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Common errors to avoid while filing income tax return for FY 2022-23

Income tax return filing season is here. The income tax department has released three forms relevant for individuals – ITR-1, ITR-2 and ITR-4, among others – online, with pre-filled data.

Likewise, many salaried employees would have received their Forms 16 – the other key document needed to file returns – while others will get them soon.

Though July 31 is the due date to file income tax returns for the assessment year 2023-24 (pertaining to FY23), the right time to start the process is as soon as you get your Form 16. An early start helps eliminate certain common errors that tend to get made while trying to complete the process in a hurry.

Read on to understand the most common mistakes that taxpayers make and how to avoid them.

Choosing the wrong ITR form

Selecting the right ITR form is step one. You need to choose the ITR form based on source of income, total taxable income, origin of income (domestic or foreign), assets and so on.

Forms ITR-1 to ITR-4 are usually relevant for individual taxpayers. For a salaried individual with total income of up to Rs 50 lakh in FY23, ITR-1 would be applicable. This form can also be used by those who draw income from other sources such as interest from bank/post office fixed deposits, agricultural income of up to Rs 5 lakh and one’s own house.

Using the wrong form will render the ITR form ‘defective.’ You could receive a notice to file revised returns and failure to respond in time will result in your returns being treated as invalid.

“The person will get a chance to rectify the defective return within 15 days of intimation. Still if he does not, then the return would be treated as invalid, as if not filed. Thereafter again on receipt of a notice from the officer one gets a chance to file the ITR but with penal consequences,” said Vivek Jalan, a partner at Tax Connect Advisory, a multi-disciplinary tax consultancy firm.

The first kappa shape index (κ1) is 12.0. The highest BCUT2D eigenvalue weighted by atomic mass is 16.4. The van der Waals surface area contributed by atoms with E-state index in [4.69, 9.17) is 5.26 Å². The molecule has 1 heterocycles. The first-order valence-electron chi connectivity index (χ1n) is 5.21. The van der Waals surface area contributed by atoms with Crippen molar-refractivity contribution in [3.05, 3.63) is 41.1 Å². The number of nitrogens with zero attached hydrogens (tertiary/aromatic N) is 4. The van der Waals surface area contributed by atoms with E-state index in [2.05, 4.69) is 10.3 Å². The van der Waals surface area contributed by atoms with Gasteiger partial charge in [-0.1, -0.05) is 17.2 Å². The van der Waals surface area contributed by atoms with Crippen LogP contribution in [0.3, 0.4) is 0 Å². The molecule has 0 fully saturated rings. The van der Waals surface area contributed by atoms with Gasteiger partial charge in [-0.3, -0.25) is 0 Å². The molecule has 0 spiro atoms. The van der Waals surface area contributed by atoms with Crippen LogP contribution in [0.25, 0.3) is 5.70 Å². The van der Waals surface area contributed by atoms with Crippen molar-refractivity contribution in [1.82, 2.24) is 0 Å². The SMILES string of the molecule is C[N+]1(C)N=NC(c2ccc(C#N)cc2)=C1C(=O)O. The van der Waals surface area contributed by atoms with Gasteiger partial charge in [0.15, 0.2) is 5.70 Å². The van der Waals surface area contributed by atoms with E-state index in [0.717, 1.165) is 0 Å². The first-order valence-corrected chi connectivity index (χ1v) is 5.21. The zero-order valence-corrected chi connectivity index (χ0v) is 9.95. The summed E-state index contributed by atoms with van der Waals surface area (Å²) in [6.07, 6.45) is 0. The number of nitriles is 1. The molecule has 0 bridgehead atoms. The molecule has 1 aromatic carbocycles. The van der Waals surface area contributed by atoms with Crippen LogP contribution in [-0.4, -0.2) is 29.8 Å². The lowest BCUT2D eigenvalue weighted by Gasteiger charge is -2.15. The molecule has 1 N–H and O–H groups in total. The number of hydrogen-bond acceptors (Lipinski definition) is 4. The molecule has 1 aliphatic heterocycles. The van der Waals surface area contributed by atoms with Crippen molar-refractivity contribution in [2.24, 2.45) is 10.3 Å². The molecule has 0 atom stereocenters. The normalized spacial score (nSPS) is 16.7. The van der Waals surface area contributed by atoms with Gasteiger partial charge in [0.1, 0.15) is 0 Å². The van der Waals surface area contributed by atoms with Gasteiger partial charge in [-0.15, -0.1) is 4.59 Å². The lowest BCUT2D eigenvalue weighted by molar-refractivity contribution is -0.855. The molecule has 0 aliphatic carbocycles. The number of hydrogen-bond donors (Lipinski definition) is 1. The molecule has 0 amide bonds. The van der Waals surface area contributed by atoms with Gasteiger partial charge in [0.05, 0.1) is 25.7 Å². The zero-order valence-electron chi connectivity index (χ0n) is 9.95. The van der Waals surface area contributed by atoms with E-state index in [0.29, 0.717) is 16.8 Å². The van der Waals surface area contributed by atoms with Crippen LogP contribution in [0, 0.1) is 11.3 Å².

Not checking Form 16 and Form 26AS

Before you start filing your returns, ensure that you can access Form 26AS and the Annual Information Statement (AIS), both available through the income tax department’s e-filing portal

You need to ensure that the details of tax deducted at source (TDS) and certain high-value transactions such as cash deposited, fixed deposits, immovable property transactions and so on tally with your Form 16, bank account statements and other financial records. Any error or discrepancy can result in a notice from the income tax department as the authorities will take into account figures in Form 26AS.

Should you spot any errors in these documents, reach out to the tax deductor, for instance, banks that withhold TDS on the interest earned on fixed deposits, to rectify the mistakes.

Filing at the last minute

Delaying the filing of returns to the last minute is never a wise idea. You might miss the deadline due to the lack of documents or critical information. There is also a chance that the income tax department could face glitches due to heavy visitor flow closer to the deadline.

So ensure that you start the process well in advance. While you can file returns for FY23 until December 31, 2023, you will have to shell out Rs 1,000-5,000 as late-filing fees.

Not reporting interest income

Form 16 is an important document, but not the only one you can rely on while filing returns. Even if salary is your sole source of income, the fact is that you would be drawing interest income from deposits with banks. Even your savings account balance earns interest and it has to be offered to tax. The Annual Information Statement (AIS), too, reflects savings bank account details.

Make sure you check your bank account statements, Form 26AS and AIS to ascertain accurate information on interest income earned.

Not declaring income from previous employer

You need to be extremely careful while filing returns if you have switched jobs during FY23. Such individuals will have multiple Forms 16 issued by their previous and current employers.